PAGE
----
Dynamic Transrectal Ultrasound (dTRUS): A New Method to Diagnose Anastomotic Insufficiency after Radical Retropubic Prostatectomy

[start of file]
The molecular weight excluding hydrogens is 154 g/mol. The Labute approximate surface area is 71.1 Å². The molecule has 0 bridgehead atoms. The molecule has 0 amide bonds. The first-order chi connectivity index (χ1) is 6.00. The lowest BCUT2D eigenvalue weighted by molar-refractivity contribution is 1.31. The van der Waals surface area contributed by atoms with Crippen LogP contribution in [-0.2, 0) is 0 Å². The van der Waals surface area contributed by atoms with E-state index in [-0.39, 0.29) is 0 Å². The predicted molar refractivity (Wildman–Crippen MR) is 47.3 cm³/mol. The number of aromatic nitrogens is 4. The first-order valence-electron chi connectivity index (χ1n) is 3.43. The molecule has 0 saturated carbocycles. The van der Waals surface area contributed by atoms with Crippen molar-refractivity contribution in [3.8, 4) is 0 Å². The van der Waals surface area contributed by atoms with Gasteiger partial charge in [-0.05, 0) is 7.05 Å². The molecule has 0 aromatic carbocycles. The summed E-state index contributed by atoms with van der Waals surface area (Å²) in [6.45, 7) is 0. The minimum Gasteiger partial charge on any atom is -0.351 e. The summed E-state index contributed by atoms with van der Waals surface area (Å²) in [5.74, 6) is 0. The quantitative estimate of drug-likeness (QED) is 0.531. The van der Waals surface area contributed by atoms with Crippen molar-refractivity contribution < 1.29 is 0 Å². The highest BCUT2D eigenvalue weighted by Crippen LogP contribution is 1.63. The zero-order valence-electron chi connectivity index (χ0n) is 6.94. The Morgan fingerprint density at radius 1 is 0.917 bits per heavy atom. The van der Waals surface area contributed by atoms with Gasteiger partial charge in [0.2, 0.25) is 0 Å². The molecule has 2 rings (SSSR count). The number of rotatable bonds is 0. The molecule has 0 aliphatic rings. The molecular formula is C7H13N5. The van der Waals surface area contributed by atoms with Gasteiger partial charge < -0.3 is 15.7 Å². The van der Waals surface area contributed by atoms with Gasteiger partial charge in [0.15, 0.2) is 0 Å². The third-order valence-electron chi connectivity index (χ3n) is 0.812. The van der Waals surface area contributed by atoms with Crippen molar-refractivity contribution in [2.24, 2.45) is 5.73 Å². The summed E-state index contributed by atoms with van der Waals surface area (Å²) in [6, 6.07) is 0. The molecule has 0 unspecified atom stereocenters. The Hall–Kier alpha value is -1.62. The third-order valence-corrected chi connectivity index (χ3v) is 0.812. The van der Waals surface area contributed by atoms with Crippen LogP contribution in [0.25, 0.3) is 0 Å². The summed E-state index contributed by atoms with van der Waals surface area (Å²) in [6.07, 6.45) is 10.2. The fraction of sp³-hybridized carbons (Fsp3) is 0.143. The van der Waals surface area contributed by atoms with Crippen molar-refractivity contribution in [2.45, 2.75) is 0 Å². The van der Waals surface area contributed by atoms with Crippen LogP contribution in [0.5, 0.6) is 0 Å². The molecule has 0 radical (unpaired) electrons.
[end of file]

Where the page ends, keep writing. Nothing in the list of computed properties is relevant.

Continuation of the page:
PURPOSE: To prove extravasation after radical retropubic prostatectomy (RRP) nowadays a cystoradiogram is essential. In the present study the diagnostic value of dynamic transrectal ultrasound and cystoradiogram to find an extravasation was compared. MATERIALS AND METHODS: For detection of an extravasation Cystoradiogram and dTRUS were performed in 250 patients who had undergone RRP. TRUS was performed dynamically, that means that the urinary bladder was filled up with common salt solution backwards by using the transurethral catheter. Anastomosis was inspected by transrectal ultrasound. Detectable extravasation was measured and documented. To verify the results a cystoradiogram was carried out afterwards. In cases of detectable extravasation the results of measurement were compared to the results of dTRUS. RESULTS: The mean age was 65 years. An extravasation could be detected in 46 % within the first 7 days and in 18 % after 14 days. At day 21 an extravasation could not be seen in any patient. Seven days postoperative the mean volume of extravasation was 11 ml (3 - 50 ml) and after 14 days 9 ml (3 - 25 ml) for dTRUS. For cystoradiogram 12 ml (3 - 45 ml) and 9 ml (4 - 23 ml), respectively. The average time until catheter removal was 8 days (5 - 35 days). 60 % of the patients were continent immediately after removing the catheter, 40 % were incontinent for not more than 3 months after removal of the catheter (35 % ICS I and 5 % ICS II). A prolonged urinary incontinence and serious postoperative complications were not observed. CONCLUSION: Dynamic transrectal ultrasound is a reliable and reasonable method to identify extravasation after RRP. Furthermore radiation exposure (on average 60 cGy/cm (2)/cystoradiogram) can be avoided by replacing the cystradiogram with dTRUS slips with the dTRUS.
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